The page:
Deathbed wills are documents that were dictated orally by a testator who was in imminent peril of death, who did not expect to make it through the night, who did not hope to see another day. There is a more technical name for them -- noncupative wills[1. See, for example, Sharon DeBartolo Carmack, Where There's … Continue reading Deathbed Wills
(Or formerly of [the father's native] England, as the case may be.) This is bordering on fussy pedantry, perhaps. Or maybe it crosses that border? But genealogical research is all about paying attention to the small details. And Irish genealogy, especially, requires close attention to the small details. Given the paucity of Irish records, and … Continue reading Formerly of the father’s Irish county
The family lore surrounding my 3x-great-grandparents James Moran and Margaret Jamieson is so romantic (and I have to say, so seemingly improbable) that I sometimes refer to the story of their elopement to Canada as "The Ballad of James and Margaret." The story goes something like this: Margaret Jamieson came from a family of quality, … Continue reading The Ballad of James and Margaret
"Al [Lunney] has this advice for budding genealogists. DO IT NOW, before you lose the members of the older generation who know the family lore." -- Al and Jeri Lunney and the Lunney Genealogy, The Millstone (11 September 2013)
A reader is looking for information on a family who emigrated from Co. Fermanagh, Ireland to the Ottawa Valley in the early- to mid-19th century. The family name was Currie/Curry or Corry, and the forenames were Patrick, Frank, Thomas, and Christopher. They apparently left Ireland with the Lunney family who settled at Pakenham (Lanark Co., … Continue reading Currie/Curry or Corry, from Fermanagh to the Ottawa Valley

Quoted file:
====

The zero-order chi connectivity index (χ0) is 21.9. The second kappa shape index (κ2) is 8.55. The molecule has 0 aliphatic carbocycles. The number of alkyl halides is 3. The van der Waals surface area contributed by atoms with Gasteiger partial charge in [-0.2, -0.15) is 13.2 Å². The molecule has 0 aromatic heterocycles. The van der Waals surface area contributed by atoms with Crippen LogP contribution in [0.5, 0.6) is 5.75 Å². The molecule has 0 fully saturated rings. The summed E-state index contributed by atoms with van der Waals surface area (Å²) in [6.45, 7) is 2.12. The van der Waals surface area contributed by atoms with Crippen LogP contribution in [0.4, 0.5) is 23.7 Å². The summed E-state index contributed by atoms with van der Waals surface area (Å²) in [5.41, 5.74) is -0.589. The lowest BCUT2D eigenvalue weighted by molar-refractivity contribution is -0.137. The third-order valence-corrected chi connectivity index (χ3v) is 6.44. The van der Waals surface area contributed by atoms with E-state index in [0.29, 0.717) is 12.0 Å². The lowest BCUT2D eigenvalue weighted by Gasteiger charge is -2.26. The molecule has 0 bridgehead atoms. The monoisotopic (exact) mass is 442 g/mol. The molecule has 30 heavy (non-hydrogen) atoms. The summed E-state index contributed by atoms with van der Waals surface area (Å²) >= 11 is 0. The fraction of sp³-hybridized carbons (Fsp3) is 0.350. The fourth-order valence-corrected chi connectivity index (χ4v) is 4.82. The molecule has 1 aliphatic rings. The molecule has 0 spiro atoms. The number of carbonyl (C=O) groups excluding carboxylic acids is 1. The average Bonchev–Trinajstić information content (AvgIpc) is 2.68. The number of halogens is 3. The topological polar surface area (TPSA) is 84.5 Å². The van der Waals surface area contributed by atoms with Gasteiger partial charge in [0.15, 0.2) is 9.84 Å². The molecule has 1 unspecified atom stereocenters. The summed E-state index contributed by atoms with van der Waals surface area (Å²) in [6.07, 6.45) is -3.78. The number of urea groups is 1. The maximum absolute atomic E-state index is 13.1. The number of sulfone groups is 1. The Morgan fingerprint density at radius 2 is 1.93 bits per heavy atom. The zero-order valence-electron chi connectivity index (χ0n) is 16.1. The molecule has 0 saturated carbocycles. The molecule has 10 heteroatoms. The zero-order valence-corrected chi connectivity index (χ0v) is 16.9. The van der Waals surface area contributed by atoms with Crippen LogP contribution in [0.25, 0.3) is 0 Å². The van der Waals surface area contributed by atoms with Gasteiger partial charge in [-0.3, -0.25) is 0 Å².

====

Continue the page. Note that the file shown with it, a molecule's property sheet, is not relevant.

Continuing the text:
You know you're a census geek when you find yourself reading the "Nominal Return(s) of Deaths" from the Canadian census returns. The "Nominal Return of the Deaths within the last twelve months" (1871 Census of Canada, Ontario, Carleton County, Township of March) for the Township of March records twenty deaths in the township for the … Continue reading Scarlet fever deaths in March Township, 1870-1871
A couple of family connections have told me that James Hourigan, son of Thomas Hourigan and Julia Moran, died in the Great Fire of 1870. Their source of information was apparently Alec Lunney's "My Maternal Ancestors," which I posted here.[1. From Alec Lunney's “A Collection of Family and Ottawa Area Information.”] But looking closely at Alec … Continue reading Cause of Death for James Hourigan?
Continued from The Queen vs. Kelly: Part III. Hard Times, Hard Labour As reported in Part III, John Kelly entered the Dominion Penitentiary at Kingston on 15 May 1841, to serve a one-year sentence for the manslaughter of his brother-in-law Michael Hourigan. Dickens described the penitentiary as 'well and wisely governed'... While we don't have … Continue reading The Queen vs Kelly: Part IV